There are many ways to create printed circuit boards, but one of the more traditional ways involves using boards coated with photoresist and exposing the desired artwork on the board, usually with UV light. Then you develop the board like a photograph and etch it in acid. Where the photoresist stays, you’ll wind up with copper traces. Hackers have used lots of methods to get that artwork ranging from pen plotters to laser printers, but commercially a machine called a photoplotter created the artwork using a light and a piece of film. [JGJMatt] sort of rediscovered this idea by realizing that a cheap laser engraver could directly draw on the photoresist.
The laser dot is about 0.2 mm in diameter, so fine resolution boards are possible. If you have a laser cutter or engraver already, you have just about everything you need. If not, the lower-power laser modules are very affordable and you can mount one on a 3D printer. Most people are interested in using these to cut where higher power is a must, but for exposing photosensitive film, you don’t need much power. The 500 mW module used in the project costs about fifty bucks.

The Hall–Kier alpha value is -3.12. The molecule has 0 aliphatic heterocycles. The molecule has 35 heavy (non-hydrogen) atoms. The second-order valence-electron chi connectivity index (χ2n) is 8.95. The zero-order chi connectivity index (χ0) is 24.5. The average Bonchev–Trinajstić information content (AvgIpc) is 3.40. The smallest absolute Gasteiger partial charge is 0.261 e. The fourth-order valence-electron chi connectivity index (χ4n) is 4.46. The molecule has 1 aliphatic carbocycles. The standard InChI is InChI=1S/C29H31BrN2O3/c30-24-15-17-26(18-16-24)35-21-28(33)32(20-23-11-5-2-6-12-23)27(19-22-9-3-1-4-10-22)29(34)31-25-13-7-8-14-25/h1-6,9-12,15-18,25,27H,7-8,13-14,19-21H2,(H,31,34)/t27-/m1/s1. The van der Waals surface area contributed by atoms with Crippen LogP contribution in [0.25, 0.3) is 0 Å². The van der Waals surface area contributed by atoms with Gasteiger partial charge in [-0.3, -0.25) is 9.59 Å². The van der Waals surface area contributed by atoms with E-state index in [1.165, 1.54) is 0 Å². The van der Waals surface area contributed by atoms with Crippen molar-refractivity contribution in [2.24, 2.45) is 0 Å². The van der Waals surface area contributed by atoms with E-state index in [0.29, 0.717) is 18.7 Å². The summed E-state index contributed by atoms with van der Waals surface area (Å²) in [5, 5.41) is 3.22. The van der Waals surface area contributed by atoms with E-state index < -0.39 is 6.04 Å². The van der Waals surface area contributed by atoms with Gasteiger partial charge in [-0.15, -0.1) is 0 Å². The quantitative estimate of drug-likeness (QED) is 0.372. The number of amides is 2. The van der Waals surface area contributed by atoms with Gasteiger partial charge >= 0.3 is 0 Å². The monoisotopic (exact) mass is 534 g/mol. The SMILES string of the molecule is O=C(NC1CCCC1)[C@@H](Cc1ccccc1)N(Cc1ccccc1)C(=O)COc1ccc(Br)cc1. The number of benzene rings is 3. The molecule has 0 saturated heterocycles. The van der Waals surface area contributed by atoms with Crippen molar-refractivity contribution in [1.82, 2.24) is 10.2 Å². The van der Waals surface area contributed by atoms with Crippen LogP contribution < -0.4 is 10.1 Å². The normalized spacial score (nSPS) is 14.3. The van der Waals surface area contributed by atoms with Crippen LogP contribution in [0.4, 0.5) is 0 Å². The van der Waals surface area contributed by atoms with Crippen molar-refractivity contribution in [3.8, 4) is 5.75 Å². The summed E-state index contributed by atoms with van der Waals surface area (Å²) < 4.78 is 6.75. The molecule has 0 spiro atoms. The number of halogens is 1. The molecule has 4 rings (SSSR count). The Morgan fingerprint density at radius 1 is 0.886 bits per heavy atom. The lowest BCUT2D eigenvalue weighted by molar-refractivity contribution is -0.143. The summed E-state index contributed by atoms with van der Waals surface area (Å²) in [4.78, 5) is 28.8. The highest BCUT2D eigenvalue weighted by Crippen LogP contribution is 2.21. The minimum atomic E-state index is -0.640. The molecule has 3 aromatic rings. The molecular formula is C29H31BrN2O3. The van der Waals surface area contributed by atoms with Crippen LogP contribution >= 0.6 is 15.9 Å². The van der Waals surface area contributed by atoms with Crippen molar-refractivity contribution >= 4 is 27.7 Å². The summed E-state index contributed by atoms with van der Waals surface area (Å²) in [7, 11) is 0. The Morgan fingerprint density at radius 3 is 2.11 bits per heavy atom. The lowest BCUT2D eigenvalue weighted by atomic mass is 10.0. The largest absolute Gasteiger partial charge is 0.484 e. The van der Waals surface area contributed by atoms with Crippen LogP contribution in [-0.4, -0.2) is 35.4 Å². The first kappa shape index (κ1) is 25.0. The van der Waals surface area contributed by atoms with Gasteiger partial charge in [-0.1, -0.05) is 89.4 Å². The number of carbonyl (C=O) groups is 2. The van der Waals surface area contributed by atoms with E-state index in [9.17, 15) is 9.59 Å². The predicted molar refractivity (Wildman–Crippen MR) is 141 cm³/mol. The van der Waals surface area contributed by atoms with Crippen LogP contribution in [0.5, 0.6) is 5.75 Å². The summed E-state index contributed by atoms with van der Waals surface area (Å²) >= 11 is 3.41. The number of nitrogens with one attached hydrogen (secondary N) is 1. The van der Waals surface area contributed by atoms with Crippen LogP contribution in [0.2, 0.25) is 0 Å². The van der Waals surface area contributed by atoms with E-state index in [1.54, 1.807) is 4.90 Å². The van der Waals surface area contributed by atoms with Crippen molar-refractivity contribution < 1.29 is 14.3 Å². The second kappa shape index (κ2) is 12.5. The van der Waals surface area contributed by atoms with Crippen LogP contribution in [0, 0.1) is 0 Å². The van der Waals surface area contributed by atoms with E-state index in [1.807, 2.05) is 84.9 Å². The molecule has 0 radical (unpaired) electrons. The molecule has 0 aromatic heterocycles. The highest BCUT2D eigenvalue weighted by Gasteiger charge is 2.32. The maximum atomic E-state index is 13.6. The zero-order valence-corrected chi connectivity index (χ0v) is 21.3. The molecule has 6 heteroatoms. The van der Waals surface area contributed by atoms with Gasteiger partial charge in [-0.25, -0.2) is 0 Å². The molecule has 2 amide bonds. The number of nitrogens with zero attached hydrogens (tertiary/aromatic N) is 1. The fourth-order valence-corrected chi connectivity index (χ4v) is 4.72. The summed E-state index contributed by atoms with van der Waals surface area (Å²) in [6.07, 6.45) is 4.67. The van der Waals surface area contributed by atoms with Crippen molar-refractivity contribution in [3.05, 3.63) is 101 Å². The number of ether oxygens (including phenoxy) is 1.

Of course, once you draw on the board with the laser, the rest of the process is like it always has been. Develop the board, etch, and all that. We wish the laser could drill the holes as that’s the part we hate the worst!
We’ve seen powerful lasers just cut boards, of course. You can also forego the photoresist and just let the laser burn off a coating of paint.
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